are questioned are not clear-cut.
Several point to disputes over whether Jewish organizations should
accept money from the tobacco industry, gambling or weapons sales.
But many people ``don't want to raise these issues because they don't
know where the snowball ends," Kimelman said.
Complicating the picture is that many companies have diversified
holdings that include things like tobacco, while others have come under fire
what some see as exploitative labor practices.
``Analyzing the nature of business involvements can be a slippery
slope," said one large-city federation executive who did not want to be named.
``Most non-profits have come to the view that it's desirable to avoid
scrutinizing both the business practices and investment patterns of those that
seek to serve the community," the federation executive added.
But, he added, ``obviously, illegality is a clear line."
It is also not clear how one should apply relevant Jewish texts, said
Rabbi Saul Berman, director of Edah, a modern Orthodox organization.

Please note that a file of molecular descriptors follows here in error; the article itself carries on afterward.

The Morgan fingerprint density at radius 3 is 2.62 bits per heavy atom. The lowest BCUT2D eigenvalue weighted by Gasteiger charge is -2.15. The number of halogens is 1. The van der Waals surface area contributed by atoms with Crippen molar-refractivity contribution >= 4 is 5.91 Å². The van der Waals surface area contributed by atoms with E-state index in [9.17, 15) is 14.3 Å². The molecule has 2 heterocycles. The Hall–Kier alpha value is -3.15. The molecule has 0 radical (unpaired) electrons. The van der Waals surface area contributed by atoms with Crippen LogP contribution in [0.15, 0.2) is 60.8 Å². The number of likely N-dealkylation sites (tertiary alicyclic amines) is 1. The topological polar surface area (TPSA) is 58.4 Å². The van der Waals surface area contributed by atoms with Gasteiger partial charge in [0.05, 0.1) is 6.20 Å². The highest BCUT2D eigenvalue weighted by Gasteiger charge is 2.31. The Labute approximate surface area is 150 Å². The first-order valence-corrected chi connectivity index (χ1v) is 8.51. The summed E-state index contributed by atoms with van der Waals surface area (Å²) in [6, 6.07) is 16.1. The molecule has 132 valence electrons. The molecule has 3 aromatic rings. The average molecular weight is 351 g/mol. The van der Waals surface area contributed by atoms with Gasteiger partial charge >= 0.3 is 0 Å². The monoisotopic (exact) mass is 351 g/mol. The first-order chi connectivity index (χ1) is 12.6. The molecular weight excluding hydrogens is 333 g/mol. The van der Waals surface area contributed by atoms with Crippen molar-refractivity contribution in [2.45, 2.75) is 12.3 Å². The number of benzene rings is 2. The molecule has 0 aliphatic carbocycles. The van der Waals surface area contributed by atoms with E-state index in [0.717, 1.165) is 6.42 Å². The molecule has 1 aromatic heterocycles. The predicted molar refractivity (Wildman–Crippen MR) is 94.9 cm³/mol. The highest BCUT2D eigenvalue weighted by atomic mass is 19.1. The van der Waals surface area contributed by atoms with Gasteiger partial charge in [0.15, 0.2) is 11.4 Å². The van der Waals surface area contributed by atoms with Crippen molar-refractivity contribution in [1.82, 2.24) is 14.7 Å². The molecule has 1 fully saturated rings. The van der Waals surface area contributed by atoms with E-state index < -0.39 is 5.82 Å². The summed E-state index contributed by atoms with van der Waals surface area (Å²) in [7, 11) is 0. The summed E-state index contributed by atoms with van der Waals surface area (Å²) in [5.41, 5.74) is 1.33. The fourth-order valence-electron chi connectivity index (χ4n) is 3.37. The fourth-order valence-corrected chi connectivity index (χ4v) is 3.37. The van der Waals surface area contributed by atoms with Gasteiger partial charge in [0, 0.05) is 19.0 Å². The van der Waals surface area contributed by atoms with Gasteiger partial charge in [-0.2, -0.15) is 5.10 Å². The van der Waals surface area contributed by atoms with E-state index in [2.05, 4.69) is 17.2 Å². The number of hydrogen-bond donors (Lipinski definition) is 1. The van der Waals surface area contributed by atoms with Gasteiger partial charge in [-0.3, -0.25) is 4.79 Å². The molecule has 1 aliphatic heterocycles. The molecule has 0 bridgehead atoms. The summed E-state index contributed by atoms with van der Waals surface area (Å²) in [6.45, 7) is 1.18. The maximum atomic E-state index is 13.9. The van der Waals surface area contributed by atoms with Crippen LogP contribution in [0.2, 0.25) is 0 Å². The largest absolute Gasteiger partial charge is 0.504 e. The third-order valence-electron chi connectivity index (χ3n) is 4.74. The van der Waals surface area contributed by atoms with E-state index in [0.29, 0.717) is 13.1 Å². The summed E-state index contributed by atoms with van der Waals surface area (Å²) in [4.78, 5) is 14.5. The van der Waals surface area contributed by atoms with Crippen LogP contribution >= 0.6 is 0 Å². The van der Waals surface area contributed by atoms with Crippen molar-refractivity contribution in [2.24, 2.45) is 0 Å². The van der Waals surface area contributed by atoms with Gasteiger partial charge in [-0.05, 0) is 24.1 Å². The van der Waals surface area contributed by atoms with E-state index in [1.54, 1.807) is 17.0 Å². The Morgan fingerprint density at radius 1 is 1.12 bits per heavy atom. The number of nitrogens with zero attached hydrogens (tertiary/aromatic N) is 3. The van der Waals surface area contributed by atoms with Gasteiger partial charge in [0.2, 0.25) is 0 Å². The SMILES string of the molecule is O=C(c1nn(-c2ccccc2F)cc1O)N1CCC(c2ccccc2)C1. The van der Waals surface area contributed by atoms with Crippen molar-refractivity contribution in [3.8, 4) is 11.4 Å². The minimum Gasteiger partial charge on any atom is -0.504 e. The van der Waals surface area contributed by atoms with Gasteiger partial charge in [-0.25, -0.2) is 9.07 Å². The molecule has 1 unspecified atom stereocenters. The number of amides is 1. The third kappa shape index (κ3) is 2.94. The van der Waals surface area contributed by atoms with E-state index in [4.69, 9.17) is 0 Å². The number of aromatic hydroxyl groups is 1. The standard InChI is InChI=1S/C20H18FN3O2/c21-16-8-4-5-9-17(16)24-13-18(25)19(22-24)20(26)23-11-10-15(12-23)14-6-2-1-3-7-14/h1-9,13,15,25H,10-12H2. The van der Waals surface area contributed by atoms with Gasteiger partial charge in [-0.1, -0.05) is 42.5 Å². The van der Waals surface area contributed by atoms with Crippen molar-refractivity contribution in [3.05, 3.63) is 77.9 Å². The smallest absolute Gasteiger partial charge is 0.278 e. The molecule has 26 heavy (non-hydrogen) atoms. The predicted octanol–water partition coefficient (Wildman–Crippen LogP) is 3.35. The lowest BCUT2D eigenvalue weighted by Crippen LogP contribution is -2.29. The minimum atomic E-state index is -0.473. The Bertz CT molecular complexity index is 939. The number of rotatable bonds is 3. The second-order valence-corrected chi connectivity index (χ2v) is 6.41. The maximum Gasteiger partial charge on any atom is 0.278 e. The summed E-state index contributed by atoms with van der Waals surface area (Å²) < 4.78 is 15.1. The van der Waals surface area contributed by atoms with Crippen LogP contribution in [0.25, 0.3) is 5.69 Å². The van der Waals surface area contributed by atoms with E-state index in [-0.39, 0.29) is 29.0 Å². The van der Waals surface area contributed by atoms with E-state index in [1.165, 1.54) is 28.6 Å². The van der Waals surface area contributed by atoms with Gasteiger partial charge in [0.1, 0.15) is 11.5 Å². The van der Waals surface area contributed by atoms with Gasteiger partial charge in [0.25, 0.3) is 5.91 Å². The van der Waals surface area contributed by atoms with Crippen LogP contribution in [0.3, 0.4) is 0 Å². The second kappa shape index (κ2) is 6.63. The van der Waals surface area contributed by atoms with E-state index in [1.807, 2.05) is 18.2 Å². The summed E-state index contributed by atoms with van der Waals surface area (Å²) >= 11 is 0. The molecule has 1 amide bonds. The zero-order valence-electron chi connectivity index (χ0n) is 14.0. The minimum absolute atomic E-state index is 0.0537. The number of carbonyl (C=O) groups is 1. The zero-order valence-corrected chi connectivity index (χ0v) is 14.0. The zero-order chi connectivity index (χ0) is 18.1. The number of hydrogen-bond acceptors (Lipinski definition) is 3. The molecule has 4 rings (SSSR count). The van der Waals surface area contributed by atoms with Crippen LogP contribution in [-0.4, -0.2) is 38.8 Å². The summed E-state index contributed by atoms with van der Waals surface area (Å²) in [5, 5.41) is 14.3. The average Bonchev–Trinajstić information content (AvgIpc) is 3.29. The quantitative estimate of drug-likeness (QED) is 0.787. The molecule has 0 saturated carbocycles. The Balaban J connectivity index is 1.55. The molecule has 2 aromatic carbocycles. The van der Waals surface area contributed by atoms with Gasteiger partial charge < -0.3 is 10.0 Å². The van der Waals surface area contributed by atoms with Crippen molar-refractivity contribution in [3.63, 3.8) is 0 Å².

The Talmud says one is not allowed to accept contributions from a
prostitute when building the Temple because receiving such money ``would be
approval of the behavior through which the funds were earned," Berman said.
``A moral dilemma emerges about how far one should carry that
particular model," said Berman.
``Is this specific to prostitution? All forms of criminal activity? Non-
criminal activity? Just the Temple or all institutions? Only when an
a teaching institution? Is it different when an institution simply supports
``All are line-drawing questions that need to be struggled with,"
Berman said. Many Jewish organizations ``do in fact raise these questions
internally," but ``that doesn't mean they always come up with the answer that
I'd like'' or are willing to publicly acknowledge that this is an appropriate